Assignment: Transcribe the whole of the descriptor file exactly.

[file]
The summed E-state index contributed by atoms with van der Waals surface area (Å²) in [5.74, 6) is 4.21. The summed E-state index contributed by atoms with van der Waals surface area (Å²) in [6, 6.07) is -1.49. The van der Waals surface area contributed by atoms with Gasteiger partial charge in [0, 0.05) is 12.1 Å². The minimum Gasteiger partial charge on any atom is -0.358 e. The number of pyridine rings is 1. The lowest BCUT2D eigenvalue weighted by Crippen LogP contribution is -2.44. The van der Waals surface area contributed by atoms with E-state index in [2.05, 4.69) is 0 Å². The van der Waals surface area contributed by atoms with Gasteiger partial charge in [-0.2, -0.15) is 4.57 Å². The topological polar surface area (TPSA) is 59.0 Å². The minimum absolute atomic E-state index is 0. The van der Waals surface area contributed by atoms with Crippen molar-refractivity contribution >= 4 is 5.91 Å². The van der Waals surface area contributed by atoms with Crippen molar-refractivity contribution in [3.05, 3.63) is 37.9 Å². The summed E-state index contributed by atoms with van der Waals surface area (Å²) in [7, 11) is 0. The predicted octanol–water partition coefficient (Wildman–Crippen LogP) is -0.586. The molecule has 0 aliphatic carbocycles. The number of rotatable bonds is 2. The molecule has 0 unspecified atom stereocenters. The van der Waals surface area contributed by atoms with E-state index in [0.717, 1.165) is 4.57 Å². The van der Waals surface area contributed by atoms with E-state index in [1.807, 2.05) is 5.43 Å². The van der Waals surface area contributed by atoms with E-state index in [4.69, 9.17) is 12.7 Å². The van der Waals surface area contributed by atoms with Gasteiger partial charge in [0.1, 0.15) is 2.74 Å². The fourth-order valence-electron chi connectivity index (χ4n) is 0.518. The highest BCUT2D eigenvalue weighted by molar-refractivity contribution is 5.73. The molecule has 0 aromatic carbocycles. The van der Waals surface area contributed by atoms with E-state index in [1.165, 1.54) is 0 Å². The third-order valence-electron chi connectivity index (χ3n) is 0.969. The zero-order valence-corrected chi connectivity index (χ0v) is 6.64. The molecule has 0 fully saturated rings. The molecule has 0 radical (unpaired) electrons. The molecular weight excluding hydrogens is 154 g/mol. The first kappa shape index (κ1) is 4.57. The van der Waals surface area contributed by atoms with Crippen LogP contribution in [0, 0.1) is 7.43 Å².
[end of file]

The summed E-state index contributed by atoms with van der Waals surface area (Å²) in [5.74, 6) is 4.21. The summed E-state index contributed by atoms with van der Waals surface area (Å²) in [6, 6.07) is -1.49. The van der Waals surface area contributed by atoms with Gasteiger partial charge in [0, 0.05) is 12.1 Å². The minimum Gasteiger partial charge on any atom is -0.358 e. The number of pyridine rings is 1. The lowest BCUT2D eigenvalue weighted by Crippen LogP contribution is -2.44. The van der Waals surface area contributed by atoms with E-state index in [2.05, 4.69) is 0 Å². The van der Waals surface area contributed by atoms with Gasteiger partial charge in [-0.2, -0.15) is 4.57 Å². The topological polar surface area (TPSA) is 59.0 Å². The minimum absolute atomic E-state index is 0. The van der Waals surface area contributed by atoms with Crippen molar-refractivity contribution >= 4 is 5.91 Å². The van der Waals surface area contributed by atoms with Crippen molar-refractivity contribution in [3.05, 3.63) is 37.9 Å². The summed E-state index contributed by atoms with van der Waals surface area (Å²) in [7, 11) is 0. The predicted octanol–water partition coefficient (Wildman–Crippen LogP) is -0.586. The molecule has 0 aliphatic carbocycles. The number of rotatable bonds is 2. The molecule has 0 unspecified atom stereocenters. The van der Waals surface area contributed by atoms with E-state index in [0.717, 1.165) is 4.57 Å². The van der Waals surface area contributed by atoms with E-state index in [1.807, 2.05) is 5.43 Å². The van der Waals surface area contributed by atoms with E-state index in [4.69, 9.17) is 12.7 Å². The van der Waals surface area contributed by atoms with Gasteiger partial charge in [0.1, 0.15) is 2.74 Å². The fourth-order valence-electron chi connectivity index (χ4n) is 0.518. The highest BCUT2D eigenvalue weighted by molar-refractivity contribution is 5.73. The molecule has 0 aromatic carbocycles. The van der Waals surface area contributed by atoms with E-state index in [1.165, 1.54) is 0 Å². The third-order valence-electron chi connectivity index (χ3n) is 0.969. The zero-order valence-corrected chi connectivity index (χ0v) is 6.64. The molecule has 0 fully saturated rings. The molecule has 0 radical (unpaired) electrons. The molecular weight excluding hydrogens is 154 g/mol. The first kappa shape index (κ1) is 4.57. The van der Waals surface area contributed by atoms with Crippen LogP contribution in [0, 0.1) is 7.43 Å².